The window to organize was short, with the initial announcement released just two days before the actual event, but the timing allowed New York Liberty assistant coach Taj McWilliams-Franklin a chance to join former teammates Maya Moore and Monica Wright in spirit and testimony about their faith.
Jokes were shared over Minnesota pounding New York for a 29-point victory that night, but wins and losses had no meaning in this atmosphere.
"Anything that glorifies God is going to be something I'm excited about," Wright said. "It's a good opportunity to tell our fans about what we went through and how God got us through it."
Wright's relationship with religion solidified after her father suffered a heart attack two years ago. He recovered from that incident, and Wright's experience is now being used to bridge with fans who sometimes perceive the players as athletic deities.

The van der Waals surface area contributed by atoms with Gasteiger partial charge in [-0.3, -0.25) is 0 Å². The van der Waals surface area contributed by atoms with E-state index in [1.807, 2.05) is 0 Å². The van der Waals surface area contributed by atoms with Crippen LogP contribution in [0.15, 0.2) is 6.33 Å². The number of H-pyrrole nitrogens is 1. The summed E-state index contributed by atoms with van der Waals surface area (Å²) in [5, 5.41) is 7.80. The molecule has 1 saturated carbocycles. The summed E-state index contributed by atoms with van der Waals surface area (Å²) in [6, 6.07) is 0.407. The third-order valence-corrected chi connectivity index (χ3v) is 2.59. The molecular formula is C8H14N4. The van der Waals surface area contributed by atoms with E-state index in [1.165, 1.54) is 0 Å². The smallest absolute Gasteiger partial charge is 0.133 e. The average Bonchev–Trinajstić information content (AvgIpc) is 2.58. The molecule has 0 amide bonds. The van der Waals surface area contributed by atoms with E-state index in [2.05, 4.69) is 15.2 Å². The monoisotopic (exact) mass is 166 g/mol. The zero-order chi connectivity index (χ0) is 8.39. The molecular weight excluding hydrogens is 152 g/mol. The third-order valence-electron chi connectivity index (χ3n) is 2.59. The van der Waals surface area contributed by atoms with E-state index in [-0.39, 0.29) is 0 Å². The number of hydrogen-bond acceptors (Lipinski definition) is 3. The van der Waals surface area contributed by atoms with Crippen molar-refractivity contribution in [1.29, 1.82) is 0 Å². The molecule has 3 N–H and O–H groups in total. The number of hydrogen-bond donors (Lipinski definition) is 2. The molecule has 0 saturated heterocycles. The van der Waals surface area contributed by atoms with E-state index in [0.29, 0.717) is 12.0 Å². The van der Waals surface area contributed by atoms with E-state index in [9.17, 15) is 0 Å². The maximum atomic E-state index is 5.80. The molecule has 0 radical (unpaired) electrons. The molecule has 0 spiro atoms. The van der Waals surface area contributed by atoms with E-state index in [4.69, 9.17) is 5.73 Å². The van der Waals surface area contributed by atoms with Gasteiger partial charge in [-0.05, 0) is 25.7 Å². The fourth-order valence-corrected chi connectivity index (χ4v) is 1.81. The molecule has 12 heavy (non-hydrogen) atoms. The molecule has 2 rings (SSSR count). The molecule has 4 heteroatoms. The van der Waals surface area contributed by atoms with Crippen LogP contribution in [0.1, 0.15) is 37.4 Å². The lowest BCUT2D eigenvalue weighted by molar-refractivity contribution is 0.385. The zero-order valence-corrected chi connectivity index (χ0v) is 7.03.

"We go through the same trials and tribulations as a normal person. There is light on the other side. If you're able to see someone else get through it with the power of God, then you can do it too," she said.
Wright has found conversations with her followers rewarding, enforcing themes of hope and perseverance commonly found in Sunday sermons.
McWilliams-Franklin and Moore have also been gratified through this event, where they get a rare chance to reveal details of their own challenges without the usual glorification of championships, All-Star selections and statistical contributions. All three have maintained contact this season, sometimes conducting prayers over the phone.
As the 2013 closes and WNBA personnel prepare for their winter assignments, their friendships will continue thanks to a common devotion.